Turkey Vultures

Turkey Vultures, Cathartes aura, are possibly the most disgusting creatures I’ve seen out here. They are surprisingly huge, and we usually see them in large groups, tearing at the carcasses of everything from roadkilled raccoons to wild boar. When we identify the flora or fauna around here I encourage the kids to look up the French word too (since they’re in French immersion school and far more likely to remember it at this age). There are a few French words for vulture, like vautour, and charognard, but it seems urubu à tête rouge is the name for the actual species of turkey vulture we have out here. My husband just calls them the “aerial organic disposal units”.

This is a grainy, far-off photo I took of a turkey vulture this summer. I wouldn’t take a photo of the one we saw last night because it was so repulsive. Basically, an injured vulture was nearby and vomited up armadillo entrails and left some feces for us near the garage. We haven’t smelled anything that bad since Katrina. {All praise the garden hose!} We’re not sure what was wrong with him, but we didn’t see him again anyway. This morning I noticed several turkey vultures circling around my front yard. I can only assume they’re giving their buddy a vulture-style funeral…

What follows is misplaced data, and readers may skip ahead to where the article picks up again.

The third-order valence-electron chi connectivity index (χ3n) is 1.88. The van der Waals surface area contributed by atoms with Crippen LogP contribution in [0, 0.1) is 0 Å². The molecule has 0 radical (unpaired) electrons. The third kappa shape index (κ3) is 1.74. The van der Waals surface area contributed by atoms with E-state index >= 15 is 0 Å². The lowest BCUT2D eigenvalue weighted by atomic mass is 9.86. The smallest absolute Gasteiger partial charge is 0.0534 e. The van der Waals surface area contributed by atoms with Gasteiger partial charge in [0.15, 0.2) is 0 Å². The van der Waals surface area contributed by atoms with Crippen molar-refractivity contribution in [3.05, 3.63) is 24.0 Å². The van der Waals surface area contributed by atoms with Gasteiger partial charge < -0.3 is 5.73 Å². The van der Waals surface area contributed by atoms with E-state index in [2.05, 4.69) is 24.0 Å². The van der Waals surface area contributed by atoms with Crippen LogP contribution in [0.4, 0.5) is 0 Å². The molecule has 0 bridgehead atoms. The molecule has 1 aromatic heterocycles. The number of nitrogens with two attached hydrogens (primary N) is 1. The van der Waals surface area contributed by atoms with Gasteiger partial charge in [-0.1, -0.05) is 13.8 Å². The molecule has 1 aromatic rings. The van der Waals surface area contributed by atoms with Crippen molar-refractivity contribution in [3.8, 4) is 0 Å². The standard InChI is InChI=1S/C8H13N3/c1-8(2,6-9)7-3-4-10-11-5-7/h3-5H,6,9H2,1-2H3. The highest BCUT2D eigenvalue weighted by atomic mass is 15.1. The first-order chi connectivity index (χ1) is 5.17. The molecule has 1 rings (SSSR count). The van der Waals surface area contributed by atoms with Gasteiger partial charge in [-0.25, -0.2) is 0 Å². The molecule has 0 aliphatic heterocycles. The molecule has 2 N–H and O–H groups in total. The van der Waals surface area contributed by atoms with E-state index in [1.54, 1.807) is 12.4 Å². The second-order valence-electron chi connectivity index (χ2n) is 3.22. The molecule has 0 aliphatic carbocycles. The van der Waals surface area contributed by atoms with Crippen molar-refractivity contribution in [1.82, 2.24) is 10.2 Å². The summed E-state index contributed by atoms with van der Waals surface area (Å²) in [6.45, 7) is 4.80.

A photo posted by Andrea (@pistolette) on

Wild Berry Vines

If it’s what I think it is then it’s not edible.

Edit: After a bit of research I’m putting my bets on “heartleaf peppervine”, Ampelopsis cordata.

Welcome to the Jungle

We strapped a motion-sensing camera to a tree in our woods this weekend. Here’s the overnight wildlife line-up for Day 1:

November 15-16, 2014

Wild Boar, at least three of them, 4:55pm
Raccoon, 8:45pm
Unknown small creature, likely raccoon, 11:15pm
Deer, at least one buck and one doe, 3:54am
Unknown creature/blur, rougarou, grunch, 6:04am

So now I’m wondering, if this many creatures just happen to be walking right in front of a mounted camera, what else is out there?

*races to store to get more cameras*

PS: I started a new Flickr account for the rapidly growing collection of Lower Coast flora and fauna.